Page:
fuck the police

this weekend i took the kids to visit my sister in DC. we were in the car and the kids were asking how long it would take us to get where we were going. we told them 20 minutes, unless we got stuck in traffic or lost, etc. what we didn’t anticipate was getting pulled over.

i hadn’t even noticed the cop car behind us until it flashed its lights and blew its sirens. i assume that my 8 y/o son didn’t either, though i dont know for sure. at first we didn’t realize it was us they were pulling over. but we figured it out and pulled 1908067_747129632018709_7864569770200059818_ninto some parking spots on the side of the street.

i have kids who say “fuck the police” when they see them passing by in their cars. and elijah had already revealed that he’d given this particular cop car pulling in behind us the finger. i quickly told them not to talk or interact with the police as we waited for them to sidle up to the car.

leaning down to speak with my sister about the smoky license plate cover she was illegally driving around with was a white male cop. standing silently outside my window was another officer, a man of color. the cop tried to insinuate that molly was hiding something with those tinted tags. but after throwing his weight around a bit, she got off with a verbal warning. when he was done with my sister he asked if he could have a conversation with her child.

which is when i jumped in and explained that that was my child in the backseat, that i knew what he had done and was supportive of his actions. either out of disbelief or upset, the officer asked for clarification. did i or did i not support my son giving him and his partner the finger? i did. i went on to explain that we’d been having a lot of conversations lately about how the police interact with different communities, when i was abruptly cut off by the cop standing on my side of the car. as soon as i’d made any reference to the reality of racist policing the officer outside my window who’d been silent the whole time immediately said, “we’re not going to talk about that.” which was also code for both officers to turn and walk back to their vehicle.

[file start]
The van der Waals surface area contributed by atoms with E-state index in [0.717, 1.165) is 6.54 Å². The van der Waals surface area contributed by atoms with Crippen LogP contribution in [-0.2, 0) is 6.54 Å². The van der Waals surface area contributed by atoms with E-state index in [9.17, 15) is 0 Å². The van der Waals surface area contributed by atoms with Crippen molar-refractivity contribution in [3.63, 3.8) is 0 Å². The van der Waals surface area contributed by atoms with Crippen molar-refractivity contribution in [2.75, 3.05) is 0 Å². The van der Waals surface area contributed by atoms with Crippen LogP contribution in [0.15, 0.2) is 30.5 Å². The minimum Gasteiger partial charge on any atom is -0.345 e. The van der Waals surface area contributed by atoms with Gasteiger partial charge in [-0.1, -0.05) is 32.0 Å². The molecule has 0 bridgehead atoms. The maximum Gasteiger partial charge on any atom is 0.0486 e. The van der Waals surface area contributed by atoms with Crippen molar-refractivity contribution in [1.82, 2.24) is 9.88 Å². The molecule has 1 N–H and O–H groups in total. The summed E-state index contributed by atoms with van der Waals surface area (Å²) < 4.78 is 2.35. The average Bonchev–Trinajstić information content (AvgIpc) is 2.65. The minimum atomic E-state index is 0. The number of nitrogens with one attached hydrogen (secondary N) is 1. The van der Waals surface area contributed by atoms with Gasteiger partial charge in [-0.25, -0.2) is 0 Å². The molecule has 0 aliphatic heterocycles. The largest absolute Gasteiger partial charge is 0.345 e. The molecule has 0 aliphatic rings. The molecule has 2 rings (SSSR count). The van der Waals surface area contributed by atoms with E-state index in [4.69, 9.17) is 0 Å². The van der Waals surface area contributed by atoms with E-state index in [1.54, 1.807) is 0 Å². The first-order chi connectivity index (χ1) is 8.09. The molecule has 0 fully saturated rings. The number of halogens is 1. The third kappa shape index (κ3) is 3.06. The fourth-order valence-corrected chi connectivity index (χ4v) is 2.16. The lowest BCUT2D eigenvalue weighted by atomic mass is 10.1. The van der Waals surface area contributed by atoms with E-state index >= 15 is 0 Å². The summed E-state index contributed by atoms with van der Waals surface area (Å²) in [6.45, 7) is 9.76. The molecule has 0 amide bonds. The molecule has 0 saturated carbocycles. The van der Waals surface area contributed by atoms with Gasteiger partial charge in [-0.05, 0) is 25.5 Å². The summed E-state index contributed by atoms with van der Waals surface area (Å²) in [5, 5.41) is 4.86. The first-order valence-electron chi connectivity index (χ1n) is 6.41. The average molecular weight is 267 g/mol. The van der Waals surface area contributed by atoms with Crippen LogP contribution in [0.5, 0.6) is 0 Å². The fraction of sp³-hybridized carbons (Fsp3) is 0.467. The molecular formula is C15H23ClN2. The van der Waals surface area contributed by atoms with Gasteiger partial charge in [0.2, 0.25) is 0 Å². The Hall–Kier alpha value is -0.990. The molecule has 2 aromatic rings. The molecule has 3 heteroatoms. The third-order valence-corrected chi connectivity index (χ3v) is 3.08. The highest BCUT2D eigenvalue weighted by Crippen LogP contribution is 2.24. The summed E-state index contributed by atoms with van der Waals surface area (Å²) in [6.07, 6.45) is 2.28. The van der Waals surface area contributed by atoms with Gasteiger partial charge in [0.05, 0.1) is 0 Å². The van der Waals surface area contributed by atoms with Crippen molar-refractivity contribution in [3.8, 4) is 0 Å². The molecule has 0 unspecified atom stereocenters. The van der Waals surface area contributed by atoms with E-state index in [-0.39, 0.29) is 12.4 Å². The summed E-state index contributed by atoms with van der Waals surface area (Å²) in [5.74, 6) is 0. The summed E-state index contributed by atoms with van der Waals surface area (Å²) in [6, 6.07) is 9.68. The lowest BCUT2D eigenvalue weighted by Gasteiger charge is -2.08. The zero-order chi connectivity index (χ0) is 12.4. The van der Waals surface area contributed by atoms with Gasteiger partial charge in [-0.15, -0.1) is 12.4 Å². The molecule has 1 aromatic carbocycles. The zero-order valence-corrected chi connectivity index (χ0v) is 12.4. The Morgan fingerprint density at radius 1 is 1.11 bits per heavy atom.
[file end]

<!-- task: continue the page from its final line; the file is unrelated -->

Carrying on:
at first i was just startled by the abrupt departure, the trigger point of the conversation we could have had with the cops about how their actions impact how the population engages with them. and then there was the knowledge that if we weren’t white the whole situation would have been dangerous, as my partner reminded me when i texted him about the whole thing. i had no doubt that if my little boy were black he would have been pulled out of the back seat and that the cop would never have asked if he could have a conversation with e. he just would have taught a little 8 y/o boy what happens when you dont respect the police.

as i watch resistance to police brutality increase in communities that are not my own, as i wonder how to best support that resistance with my white body, i am left unsettled. i’ve seen the reports of white anarchists playing their tell tale role of outside agitator; i’ve heard the stories of white presence within the ferguson resistance inciting the police to even greater anger. ultimately i want to make the decision to place my state protected, beloved white woman’s body in between the police and the communities they are committing genocide against. but as i sit with the fact that my white boy got away with flipping off the police i wonder how best to use my white privilege when it comes to battling police brutality. how to use it without reinforcing it. because saturday’s traffic stop felt like a reinforcement of our white privilege instead of a blow against it.


1 Comment (+add yours?)

  1. Sunflower Erika
    Sep 09, 2014 @ 15:18:59

    Aren’t you hoping for a world in which free speech, including speech that some might disagree with, is a “privilege” that everyone enjoys – a constitutional right, as well as one by birth.

    The fact that some people are NOT afforded such “privilege” is cause for anger and action. I’m unconcerned when you (or anyone) IS ABLE to exercise their right of free speech.


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